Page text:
Oil and Natural Gas Corporation Limited (NSE:ONGC) is about to trade ex-dividend in the next four days. The ex-dividend date is one business day before a company’s record date, which is the date on which the company determines which shareholders are entitled to receive a dividend. The ex-dividend date is important because any transaction on a stock needs to have been settled before the record date in order to be eligible for a dividend. Thus, you can purchase Oil and Natural Gas’ shares before the 24th of February in order to receive the dividend, which the company will pay on the 16th of March.
The company’s next dividend payment will be ₹4.00 per share, on the back of last year when the company paid a total of ₹10.00 to shareholders. Calculating the last year’s worth of payments shows that Oil and Natural Gas has a trailing yield of 6.4% on the current share price of ₹156.6. If you buy this business for its dividend, you should have an idea of whether Oil and Natural Gas’s dividend is reliable and sustainable. So we need to investigate whether Oil and Natural Gas can afford its dividend, and if the dividend could grow.
Dividends are typically paid from company earnings. If a company pays more in dividends than it earned in profit, then the dividend could be unsustainable. Oil and Natural Gas paid out just 9.7% of its profit last year, which we think is conservatively low and leaves plenty of margin for unexpected circumstances.
Have Earnings And Dividends Been Growing?
Companies with consistently growing earnings per share generally make the best dividend stocks, as they usually find it easier to grow dividends per share. If earnings decline and the company is forced to cut its dividend, investors could watch the value of their investment go up in smoke. Fortunately for readers, Oil and Natural Gas’s earnings per share have been growing at 14% a year for the past five years. Earnings per share are growing rapidly and the company is keeping more than half of its earnings within the business; an attractive combination which could suggest the company is focused on reinvesting to grow earnings further. Fast-growing businesses that are reinvesting heavily are enticing from a dividend perspective, especially since they can often increase the payout ratio later.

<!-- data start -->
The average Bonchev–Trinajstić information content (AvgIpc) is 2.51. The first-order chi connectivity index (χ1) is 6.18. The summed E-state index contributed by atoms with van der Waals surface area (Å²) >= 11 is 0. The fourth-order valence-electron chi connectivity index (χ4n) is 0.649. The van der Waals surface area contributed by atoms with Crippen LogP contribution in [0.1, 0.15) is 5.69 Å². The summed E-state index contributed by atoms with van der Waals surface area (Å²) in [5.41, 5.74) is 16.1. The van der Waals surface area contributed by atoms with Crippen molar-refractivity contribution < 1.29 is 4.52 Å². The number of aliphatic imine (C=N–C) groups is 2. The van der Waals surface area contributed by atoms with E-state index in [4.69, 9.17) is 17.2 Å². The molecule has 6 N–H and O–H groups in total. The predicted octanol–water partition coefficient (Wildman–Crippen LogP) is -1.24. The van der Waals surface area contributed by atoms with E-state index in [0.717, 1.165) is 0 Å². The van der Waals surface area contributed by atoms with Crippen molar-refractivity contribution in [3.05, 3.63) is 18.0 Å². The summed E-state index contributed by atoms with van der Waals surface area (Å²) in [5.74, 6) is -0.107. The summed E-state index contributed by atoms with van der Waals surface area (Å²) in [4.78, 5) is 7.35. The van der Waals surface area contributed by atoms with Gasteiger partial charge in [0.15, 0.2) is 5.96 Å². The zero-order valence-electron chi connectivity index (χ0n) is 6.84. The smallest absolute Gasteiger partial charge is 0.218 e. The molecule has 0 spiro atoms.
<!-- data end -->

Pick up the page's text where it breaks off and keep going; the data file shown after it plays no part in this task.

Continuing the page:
Another key way to measure a company’s dividend prospects is by measuring its historical rate of dividend growth. Oil and Natural Gas has delivered 6.8% dividend growth per year on average over the past 10 years. It’s encouraging to see the company lifting dividends while earnings are growing, suggesting at least some corporate interest in rewarding shareholders.
The Bottom Line
Is Oil and Natural Gas an attractive dividend stock, or better left on the shelf? Companies like Oil and Natural Gas that are growing rapidly and paying out a low fraction of earnings, are usually reinvesting heavily in their business. This is one of the most attractive investment combinations under this analysis, as it can create substantial value for investors over the long run. We think this is a pretty attractive combination, and would be interested in investigating Oil and Natural Gas more closely.
While it’s tempting to invest in Oil and Natural Gas for the dividends alone, you should always be mindful of the risks involved. For example – Oil and Natural Gas has 2 warning signs we think you should be aware of.
A common investing mistake is buying the first interesting stock you see. Here you can find a full list of high-yield dividend stocks.